Fast-track injustice and the ‘racist-effect’ on the right to protest

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Fast-track injustice and the ‘racist-effect’ on the right to protest

Pic: Sheffield. Tim Dennel, from Flickr under Creative Comms

In the wake of the Black Lives Matter protests across the country, Justice Secretary Robert Buckland and Home Secretary Priti Patel announced the Friday before last that courts should be prepared for ‘fast-track’ prosecutions. What this will mean in practice has not yet been made explicitly clear, but they have suggested that individuals who commit vandalism, criminal damage or assault police officers will be ‘jailed within 24-hours’ of arrest to defuse disorder.

As legal observers and members of Black Protest Legal Support, this knee-jerk reaction came as a surprise. We witnessed first-hand the peaceful nature of the protests, despite overwhelming police presence. We saw the indiscriminate use of kettling, and intimidation and violence from police not only against protestors but legal observers as well. But as criminal barristers from BAME backgrounds, we are sadly accustomed to the way in which the criminal justice system discriminates on the basis of skin colour.

‘Fast track’ prosecutions are modelled on the highly problematic procedures put in place during the 2011 riots that sprung from the shooting of Mark Duggan who was shot and killed by the Metropolitan Police.

In its previous iteration ‘fast track’ prosecutions saw children as young as 13 brought before the court, without parents or appropriate adults, in the middle of the night. As those arrested were brought straight to court, there was no consideration of diversion to protect children and young people from being unnecessarily criminalised – the impact of which will last the rest of their lives.

Despite the presumption in favour of bail, there was a six-fold increase in remanding people in custody, regardless of the actual nature of their offending or whether they had ever been in trouble before. Such stark statistics certainly call into question whether the law and procedure for bail was properly considered on a case-by-case basis, or whether these decisions were the product of political pressure and panic.

Many of those convicted were sent straight to prison, with many judges and magistrates sentencing outside the Sentencing Council Guidelines. President of the Prison Governors Association, Eoin McLennan Murray, commented: ‘There’s a sentencing frenzy and we seem to have lost all sense of proportionality.’ Take the case of Ursula Nevin, a mother of two from Manchester, who was jailed for five months for receiving a stolen pair of shorts. Or the 23-year-old student who was jailed for six months for stealing £3.50 worth of water bottles from a supermarket.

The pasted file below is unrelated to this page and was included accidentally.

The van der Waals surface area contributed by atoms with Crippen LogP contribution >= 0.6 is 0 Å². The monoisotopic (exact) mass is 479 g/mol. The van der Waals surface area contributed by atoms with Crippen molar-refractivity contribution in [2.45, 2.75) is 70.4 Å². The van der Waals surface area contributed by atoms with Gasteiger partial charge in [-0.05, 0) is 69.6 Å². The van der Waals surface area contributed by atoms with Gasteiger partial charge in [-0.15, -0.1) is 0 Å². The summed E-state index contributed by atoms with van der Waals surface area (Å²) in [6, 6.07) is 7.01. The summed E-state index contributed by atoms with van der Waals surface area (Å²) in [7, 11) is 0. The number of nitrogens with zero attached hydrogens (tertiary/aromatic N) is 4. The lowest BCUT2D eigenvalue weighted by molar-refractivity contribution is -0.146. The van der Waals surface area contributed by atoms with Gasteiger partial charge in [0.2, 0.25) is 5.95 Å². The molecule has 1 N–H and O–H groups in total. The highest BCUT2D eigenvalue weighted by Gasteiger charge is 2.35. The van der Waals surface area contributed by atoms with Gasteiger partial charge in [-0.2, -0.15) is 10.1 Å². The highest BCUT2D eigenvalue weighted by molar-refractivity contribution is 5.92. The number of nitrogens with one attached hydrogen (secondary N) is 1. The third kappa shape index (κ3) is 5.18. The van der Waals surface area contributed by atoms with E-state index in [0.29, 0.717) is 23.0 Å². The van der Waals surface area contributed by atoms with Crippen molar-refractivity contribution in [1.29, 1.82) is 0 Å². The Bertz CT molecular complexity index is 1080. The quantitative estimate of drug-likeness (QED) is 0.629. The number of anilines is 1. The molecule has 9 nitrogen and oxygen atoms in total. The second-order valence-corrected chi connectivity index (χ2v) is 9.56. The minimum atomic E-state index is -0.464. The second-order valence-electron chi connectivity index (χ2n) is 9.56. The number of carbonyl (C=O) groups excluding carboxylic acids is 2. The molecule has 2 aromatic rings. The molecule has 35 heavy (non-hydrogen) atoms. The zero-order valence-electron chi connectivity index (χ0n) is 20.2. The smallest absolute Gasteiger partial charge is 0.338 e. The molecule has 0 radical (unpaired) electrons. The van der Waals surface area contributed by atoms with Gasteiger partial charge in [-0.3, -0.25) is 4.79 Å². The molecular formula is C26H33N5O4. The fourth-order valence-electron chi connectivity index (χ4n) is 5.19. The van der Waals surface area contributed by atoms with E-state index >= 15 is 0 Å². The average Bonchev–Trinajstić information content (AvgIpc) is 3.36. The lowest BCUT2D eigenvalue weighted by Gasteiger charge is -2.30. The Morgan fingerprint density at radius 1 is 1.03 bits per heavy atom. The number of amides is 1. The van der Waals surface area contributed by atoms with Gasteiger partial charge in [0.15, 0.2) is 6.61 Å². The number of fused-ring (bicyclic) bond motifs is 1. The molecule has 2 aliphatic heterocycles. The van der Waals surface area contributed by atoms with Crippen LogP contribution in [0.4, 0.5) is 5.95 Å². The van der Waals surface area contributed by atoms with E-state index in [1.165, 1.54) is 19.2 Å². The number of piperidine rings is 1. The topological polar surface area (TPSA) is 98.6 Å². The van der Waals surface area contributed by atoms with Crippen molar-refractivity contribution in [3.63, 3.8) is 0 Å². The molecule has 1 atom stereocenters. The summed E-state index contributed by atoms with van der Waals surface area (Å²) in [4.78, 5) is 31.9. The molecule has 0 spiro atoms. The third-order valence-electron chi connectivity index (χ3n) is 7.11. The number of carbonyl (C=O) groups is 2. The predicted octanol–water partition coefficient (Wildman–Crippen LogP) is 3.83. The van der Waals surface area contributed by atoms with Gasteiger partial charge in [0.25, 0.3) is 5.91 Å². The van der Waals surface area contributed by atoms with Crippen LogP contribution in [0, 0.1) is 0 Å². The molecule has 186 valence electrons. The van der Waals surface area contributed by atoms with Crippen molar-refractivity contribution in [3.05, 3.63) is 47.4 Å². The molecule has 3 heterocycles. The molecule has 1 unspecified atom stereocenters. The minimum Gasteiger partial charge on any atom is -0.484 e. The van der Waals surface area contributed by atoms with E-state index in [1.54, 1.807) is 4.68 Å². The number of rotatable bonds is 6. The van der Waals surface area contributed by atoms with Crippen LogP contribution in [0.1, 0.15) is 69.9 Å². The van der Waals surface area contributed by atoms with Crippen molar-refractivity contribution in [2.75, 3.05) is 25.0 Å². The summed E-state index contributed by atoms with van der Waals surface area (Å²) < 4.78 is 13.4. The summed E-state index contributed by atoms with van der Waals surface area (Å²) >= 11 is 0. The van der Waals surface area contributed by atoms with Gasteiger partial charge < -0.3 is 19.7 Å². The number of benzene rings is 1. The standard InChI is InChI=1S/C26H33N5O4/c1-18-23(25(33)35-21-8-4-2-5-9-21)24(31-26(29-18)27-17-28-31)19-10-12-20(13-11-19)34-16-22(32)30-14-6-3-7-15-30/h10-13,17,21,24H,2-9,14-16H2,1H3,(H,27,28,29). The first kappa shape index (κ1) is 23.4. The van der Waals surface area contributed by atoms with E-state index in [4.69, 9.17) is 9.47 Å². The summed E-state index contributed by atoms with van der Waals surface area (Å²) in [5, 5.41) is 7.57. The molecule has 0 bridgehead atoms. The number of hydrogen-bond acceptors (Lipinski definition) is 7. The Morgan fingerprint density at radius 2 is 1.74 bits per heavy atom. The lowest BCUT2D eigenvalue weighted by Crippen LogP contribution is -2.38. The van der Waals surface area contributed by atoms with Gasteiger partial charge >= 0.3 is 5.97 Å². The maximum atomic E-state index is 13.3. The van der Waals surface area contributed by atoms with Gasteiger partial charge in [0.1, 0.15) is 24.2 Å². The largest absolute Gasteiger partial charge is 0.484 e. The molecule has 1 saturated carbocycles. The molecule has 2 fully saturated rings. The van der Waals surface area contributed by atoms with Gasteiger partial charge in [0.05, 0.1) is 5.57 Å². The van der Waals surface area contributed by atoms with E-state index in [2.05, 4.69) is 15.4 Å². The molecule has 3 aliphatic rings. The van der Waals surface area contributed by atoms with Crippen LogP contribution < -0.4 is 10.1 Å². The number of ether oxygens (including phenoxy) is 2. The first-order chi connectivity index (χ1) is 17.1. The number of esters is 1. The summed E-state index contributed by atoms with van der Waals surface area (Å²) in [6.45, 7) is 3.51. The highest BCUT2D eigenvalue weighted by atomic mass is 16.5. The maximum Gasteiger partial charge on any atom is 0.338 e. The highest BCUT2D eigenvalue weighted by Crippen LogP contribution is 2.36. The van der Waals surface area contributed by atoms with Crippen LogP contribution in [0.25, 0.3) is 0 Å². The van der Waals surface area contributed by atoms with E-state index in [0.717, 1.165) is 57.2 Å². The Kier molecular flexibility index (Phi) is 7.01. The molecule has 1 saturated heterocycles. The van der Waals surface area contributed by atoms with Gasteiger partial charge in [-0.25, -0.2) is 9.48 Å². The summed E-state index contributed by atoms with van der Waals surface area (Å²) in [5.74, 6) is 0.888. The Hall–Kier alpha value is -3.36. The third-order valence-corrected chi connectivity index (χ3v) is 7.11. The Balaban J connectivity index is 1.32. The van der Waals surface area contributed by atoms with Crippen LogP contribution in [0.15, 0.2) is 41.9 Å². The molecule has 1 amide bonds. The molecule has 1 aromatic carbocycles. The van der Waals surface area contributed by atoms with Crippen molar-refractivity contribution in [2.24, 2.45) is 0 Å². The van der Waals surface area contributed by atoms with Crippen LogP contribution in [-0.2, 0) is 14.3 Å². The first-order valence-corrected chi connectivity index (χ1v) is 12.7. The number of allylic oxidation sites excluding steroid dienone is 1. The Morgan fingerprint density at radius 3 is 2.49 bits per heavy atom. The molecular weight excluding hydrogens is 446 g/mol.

There were many clear examples of injustice created by the ‘fast track’ process, and yet in the midst of peaceful protests we are told it will rear its ugly head again. But how does today’s Black Lives Matter protests even compare to the 2011 riots?

More than 3,000 people were arrested during the 2011 riots. At the time of the announcement from Buckland and Patel, from the around 137,500 people that had taken part in Black Lives Matter protests across the country, figures suggest a mere 135 had been arrested.

Priti Patel herself seemed clear on the 8 June in her address to the House of Commons that there was a ‘criminal minority’ amongst the mostly ‘peaceful’ protestors.

So then why, now, is the government planning to implement procedures last put in place during riots, to be used against protestors?

Compare these tactics to those used during the Extinction Rebellion protests where more than 30,000 people took part in protests over the course of weeks and months. Thousands of people were arrested, the courts were overflowing, but not once did we hear the same rhetoric.

The glaring difference? A significant majority of the Extinction Rebellion protestors were white.

The Lammy Review commissioned by the government in 2017 to look at the treatment of BAME individuals in the criminal justice system and more recent government statistics paint a clear picture:

  • Black people are more than nine times as likely to be stopped and searched when compared to white people;
  • Black people are three times as likely to be arrested;
  • Young black people are nine times more likely to be given an immediate prison sentence than their white peers.

None of David Lammy’s recommendations to address this disparity have been implemented. The Black Lives Matter protests are an absolutely vital response to racist policing, police brutality and a justice system heavily weighted against Black people – in the UK.

So for our Government to propose implementing a flawed ‘fast-track’ process, that will only exacerbate this disparity, during the most significant black civil rights protests this country has seen in decades, reeks of racist policy-making.

Combine this with evidence that people who have simply shown support online for the Black Lives Matter movement have been recalled on licence – it is more than what Lord Mance referred to as the ‘chilling effect’ on the right to engage in peaceful protest – it is the racist effect.